By Stanley Widianto
JAKARTA (Reuters) – Registration gets underway in Indonesia on Thursday for candidates vying to succeed President Joko Widodo after nearly a decade in power, as election season kicks off in earnest in the world’s third-largest democracy.
Nearly 205 million of Indonesia’s more than 270 million people will in February get to choose who will lead a resource-rich country with an economy of more than $1 trillion, and take on an ambitious drive to boost foreign investment, develop downstream industries and transition away from fossil fuel reliance.
The presidential race is expected to be dominated by three men – Defence Minister Prabowo Subianto, 72, and popular former governors Ganjar Pranowo and Anies Baswedan, both 54 years of age.
The camps of Anies and Ganjar have signalled they will register and present their policy platforms at the election commission on Thursday, when a seven-day window opens to join the five-yearly contest.
Opinion polls show Ganjar neck-and-neck with Prabowo, who is making a third run at the presidency having lost to Jokowi in 2014 and 2019. Former Jakarta governor Anies is a distant third.
Candidates will be also be confirming their running mates for the election, ending months of speculation and political manoeuvring aimed at shoring up alliances and making inroads into new voter territory.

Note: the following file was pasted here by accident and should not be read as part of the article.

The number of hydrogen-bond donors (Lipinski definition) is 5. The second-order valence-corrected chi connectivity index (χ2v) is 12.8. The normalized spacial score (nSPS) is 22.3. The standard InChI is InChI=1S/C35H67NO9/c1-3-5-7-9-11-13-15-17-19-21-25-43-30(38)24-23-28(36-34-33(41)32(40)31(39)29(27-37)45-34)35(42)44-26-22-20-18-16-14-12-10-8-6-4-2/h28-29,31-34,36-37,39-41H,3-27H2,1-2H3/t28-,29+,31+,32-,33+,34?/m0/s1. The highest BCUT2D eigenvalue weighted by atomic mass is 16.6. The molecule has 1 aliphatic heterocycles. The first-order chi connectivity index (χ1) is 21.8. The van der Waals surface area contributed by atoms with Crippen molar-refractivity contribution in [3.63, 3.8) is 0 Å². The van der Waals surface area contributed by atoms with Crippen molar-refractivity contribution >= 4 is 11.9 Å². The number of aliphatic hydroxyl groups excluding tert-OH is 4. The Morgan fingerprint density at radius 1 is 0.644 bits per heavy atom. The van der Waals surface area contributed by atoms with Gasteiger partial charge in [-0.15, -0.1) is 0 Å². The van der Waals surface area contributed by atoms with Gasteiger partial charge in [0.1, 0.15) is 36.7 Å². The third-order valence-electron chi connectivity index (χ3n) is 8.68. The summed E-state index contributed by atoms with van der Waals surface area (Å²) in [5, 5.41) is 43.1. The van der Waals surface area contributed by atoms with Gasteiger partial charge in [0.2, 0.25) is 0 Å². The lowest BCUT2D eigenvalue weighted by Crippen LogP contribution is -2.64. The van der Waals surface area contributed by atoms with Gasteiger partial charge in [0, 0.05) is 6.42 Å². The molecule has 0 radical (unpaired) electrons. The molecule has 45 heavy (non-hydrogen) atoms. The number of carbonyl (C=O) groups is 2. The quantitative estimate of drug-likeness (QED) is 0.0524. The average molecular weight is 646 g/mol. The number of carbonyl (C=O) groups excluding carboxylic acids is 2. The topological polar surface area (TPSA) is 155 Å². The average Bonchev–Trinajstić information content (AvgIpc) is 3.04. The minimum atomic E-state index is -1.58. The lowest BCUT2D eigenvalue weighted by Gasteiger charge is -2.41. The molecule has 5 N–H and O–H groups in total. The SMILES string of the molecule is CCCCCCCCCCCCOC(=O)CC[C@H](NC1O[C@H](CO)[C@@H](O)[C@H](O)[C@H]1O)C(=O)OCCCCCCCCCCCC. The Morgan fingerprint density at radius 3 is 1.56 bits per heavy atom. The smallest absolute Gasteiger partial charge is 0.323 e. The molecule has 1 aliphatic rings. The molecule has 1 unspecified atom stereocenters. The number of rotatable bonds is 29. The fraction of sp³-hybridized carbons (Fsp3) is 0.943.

Ganjar, the presidential pick for the ruling Indonesian Democratic Party-Struggle (PDI-P), will be joined on his ticket by respected former judge and current chief security minister Mahfud MD, while Anies will run with Muhaimin Iskandar, the leader of the largest Islamic party, which has ties with an Islamic organisation of 40 million members.
Former special forces commander Prabowo has yet to announce his vice presidential running mate, an issue that has dominated headlines in recent days amid speculation he will be joined by Jokowi’s 36-year-old son, Gibran Rakabuming Raka.
Gibran’s potential run would be controversial after outrage this week over a ruling by the Constitutional Court that a minimum age of 40 need not apply to all candidates seeking the presidency or vice presidency.
Jokowi this week said he had no involvement in presidential candidates, but political insiders have said the outgoing leader is seeking to retain influence and has been covertly marshalling support for Prabowo, having appeared to back Ganjar, the candidate of his PDI-P party.
(Reporting by Stanley Widianto; Additional reporting by Ananda Teresia; Editing by Martin Petty)